UCSB Black Studies Scholar Receives Award From Haitian Studies Association

Wednesday, November 26, 2008 - 16:00
Santa Barbara, CA

Claudine Michel, professor of Black studies at UC Santa Barbara and director of the campus's Center for Black Studies Research, has received the Haitian Studies Association Service Award.

The award recognizes Michel's commitment to the advancement of Haitian studies, particularly as editor of the association's official publication, The Journal of Haitian Studies. The award was presented earlier this month at the organization's annual meeting in Port Au Prince.

The Haitian Studies Association is an international education organization that promotes research on Haiti. More specifically, the association is dedicated to encouraging new scholarship and modes of pedagogy about Haiti's history and culture. The association also disseminates knowledge about Haiti in general and celebrates the scholarly achievements and contributions of those whose research interests focus on Haiti and its people.

The association is hosted by the Haitian Studies Project in the Department of Africana Studies at the University of Massachusetts-Boston.

"Over the past fifteen years, the thrust of my work has been to find ways of redressing misconceptions about Haiti, its history, and its people, and offering new bodies of knowledge through my own scholarship, community involvement, and especially as editor of The Journal of Haitian Studies," said Michel. "I am truly humbled by this recognition by my peers and look forward to continuing to serve the journal and the Haitian Studies Association in years to come."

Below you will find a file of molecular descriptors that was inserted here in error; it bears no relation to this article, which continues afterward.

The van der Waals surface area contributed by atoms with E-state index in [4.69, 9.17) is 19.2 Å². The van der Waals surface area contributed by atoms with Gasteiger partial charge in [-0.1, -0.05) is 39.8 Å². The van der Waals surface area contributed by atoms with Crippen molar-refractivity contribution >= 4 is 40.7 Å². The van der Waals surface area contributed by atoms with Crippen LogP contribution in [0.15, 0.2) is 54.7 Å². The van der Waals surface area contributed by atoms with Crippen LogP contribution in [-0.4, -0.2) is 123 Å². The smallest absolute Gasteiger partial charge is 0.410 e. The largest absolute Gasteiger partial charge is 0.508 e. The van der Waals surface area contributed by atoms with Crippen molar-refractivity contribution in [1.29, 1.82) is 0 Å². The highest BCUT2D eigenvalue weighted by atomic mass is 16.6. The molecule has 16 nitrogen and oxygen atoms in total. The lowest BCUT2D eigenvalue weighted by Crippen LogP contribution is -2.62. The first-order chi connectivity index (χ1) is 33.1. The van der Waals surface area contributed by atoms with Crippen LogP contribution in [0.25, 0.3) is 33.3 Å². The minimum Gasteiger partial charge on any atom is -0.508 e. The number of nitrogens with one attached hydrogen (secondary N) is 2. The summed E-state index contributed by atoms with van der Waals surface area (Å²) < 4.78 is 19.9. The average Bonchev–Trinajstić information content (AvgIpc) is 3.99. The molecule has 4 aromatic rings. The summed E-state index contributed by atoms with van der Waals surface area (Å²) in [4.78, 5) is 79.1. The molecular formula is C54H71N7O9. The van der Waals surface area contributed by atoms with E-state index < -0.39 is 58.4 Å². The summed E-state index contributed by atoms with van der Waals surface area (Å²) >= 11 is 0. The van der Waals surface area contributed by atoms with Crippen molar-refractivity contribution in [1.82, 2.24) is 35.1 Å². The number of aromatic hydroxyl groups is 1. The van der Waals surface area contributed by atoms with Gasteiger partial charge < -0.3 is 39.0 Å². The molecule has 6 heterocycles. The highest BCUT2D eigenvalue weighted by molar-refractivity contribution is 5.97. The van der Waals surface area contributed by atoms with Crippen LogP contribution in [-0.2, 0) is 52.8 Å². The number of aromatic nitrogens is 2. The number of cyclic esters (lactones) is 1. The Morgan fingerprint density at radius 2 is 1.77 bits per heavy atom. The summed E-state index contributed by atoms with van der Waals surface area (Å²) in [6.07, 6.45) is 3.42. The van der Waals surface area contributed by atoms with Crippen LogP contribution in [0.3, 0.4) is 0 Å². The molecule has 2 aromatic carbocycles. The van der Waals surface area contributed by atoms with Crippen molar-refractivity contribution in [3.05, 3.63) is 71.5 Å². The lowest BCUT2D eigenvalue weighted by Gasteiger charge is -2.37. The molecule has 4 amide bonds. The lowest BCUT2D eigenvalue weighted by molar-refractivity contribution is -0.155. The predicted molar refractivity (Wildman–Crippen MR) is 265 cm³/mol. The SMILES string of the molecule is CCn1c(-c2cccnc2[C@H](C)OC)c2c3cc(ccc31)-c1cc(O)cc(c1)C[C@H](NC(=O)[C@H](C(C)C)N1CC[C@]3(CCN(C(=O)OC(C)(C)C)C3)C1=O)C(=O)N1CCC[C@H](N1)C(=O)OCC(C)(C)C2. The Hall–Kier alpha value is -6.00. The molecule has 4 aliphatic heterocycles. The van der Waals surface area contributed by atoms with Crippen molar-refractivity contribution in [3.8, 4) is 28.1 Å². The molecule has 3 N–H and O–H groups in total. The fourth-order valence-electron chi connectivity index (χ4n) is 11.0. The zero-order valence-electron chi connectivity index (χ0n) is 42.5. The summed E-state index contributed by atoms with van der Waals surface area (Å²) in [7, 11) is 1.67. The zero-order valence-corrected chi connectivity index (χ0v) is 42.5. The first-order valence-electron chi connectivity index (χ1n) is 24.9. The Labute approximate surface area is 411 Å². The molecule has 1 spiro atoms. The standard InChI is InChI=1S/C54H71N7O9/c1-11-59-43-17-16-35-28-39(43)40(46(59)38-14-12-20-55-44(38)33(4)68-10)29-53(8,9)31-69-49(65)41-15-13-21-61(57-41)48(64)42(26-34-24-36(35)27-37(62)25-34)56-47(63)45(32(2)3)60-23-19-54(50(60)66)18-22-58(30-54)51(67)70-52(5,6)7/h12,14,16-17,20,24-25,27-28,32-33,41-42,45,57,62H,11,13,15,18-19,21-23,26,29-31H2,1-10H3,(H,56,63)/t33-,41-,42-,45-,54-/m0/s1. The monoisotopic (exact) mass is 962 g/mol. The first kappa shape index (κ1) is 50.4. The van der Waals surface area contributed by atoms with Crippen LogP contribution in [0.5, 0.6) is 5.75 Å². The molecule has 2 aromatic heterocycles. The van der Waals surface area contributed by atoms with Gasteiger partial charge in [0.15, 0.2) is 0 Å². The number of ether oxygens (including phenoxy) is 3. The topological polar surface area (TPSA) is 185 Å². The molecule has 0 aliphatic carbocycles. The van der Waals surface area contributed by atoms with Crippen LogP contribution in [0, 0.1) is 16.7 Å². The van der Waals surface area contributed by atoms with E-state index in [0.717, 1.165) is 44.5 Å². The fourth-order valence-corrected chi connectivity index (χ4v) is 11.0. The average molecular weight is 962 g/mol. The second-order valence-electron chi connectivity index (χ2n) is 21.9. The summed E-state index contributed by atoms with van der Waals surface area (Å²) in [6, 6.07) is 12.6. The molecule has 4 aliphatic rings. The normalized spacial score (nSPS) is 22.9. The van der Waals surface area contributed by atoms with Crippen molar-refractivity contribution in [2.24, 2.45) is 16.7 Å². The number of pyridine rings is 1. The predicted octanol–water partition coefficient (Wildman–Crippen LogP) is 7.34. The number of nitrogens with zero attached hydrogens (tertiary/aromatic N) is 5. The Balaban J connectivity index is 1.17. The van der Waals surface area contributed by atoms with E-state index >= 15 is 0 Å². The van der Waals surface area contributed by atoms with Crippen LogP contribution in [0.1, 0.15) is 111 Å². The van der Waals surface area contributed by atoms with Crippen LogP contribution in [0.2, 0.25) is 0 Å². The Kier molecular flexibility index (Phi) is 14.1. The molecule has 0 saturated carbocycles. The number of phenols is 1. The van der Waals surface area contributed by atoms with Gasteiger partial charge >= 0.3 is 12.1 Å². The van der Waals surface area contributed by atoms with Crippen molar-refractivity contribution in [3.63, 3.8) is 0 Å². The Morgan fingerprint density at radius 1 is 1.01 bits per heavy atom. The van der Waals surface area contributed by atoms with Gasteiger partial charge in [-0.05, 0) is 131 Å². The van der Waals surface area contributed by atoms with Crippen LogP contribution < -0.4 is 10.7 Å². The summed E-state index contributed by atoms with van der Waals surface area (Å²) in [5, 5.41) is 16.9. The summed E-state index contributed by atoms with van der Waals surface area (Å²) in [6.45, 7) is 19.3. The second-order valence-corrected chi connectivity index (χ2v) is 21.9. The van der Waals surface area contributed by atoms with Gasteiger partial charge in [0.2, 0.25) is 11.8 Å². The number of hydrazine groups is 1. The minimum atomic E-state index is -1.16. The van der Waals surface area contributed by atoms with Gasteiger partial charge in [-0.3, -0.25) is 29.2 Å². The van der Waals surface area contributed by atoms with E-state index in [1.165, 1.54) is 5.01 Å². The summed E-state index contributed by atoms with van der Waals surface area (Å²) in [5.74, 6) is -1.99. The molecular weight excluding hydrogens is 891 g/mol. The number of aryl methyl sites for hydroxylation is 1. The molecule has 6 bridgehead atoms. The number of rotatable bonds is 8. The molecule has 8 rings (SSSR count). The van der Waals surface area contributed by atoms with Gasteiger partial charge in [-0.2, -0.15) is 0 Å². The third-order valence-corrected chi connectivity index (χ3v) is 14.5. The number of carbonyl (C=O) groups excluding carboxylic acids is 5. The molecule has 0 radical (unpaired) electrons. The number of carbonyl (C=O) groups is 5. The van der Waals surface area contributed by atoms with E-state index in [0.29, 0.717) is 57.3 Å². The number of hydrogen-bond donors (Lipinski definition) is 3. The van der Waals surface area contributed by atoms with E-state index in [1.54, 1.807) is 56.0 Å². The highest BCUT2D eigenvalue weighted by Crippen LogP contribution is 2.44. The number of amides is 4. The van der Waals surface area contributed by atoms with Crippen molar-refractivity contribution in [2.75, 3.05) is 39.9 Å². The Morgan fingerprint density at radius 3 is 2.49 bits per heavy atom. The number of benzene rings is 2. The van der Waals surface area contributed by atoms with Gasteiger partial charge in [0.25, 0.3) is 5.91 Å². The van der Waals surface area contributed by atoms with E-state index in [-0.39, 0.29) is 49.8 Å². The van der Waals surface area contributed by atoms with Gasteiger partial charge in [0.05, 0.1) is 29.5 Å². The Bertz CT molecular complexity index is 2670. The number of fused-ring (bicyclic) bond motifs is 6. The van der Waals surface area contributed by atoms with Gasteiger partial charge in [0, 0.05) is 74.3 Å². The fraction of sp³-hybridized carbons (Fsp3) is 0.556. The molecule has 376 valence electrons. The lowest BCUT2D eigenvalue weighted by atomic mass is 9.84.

Published through the Center for Black Studies at UCSB, The Journal of Haitian Studies is the only refereed scholarly journal dedicated solely to scholarship on Haiti and Haiti's relations with the international community. The journal's editorial board consists of leading national and international scholars who specialize in a wide range of academic fields, including political science, sociology, education, literature, and religion. The journal accepts manuscripts in English, French, Haitian Kreyol, and Spanish.

Michel, whose research interests include the process of moral development among African-American women and youth, multicultural education, children's literature, and educational television and religion, has written or edited several books. Among them are "Haitian Vodou: Spirit, Myth, and Reality" (Indiana University Press, 2006), and "Continuity and Transformation in Haitian Vodou," forthcoming with Oxford University Press.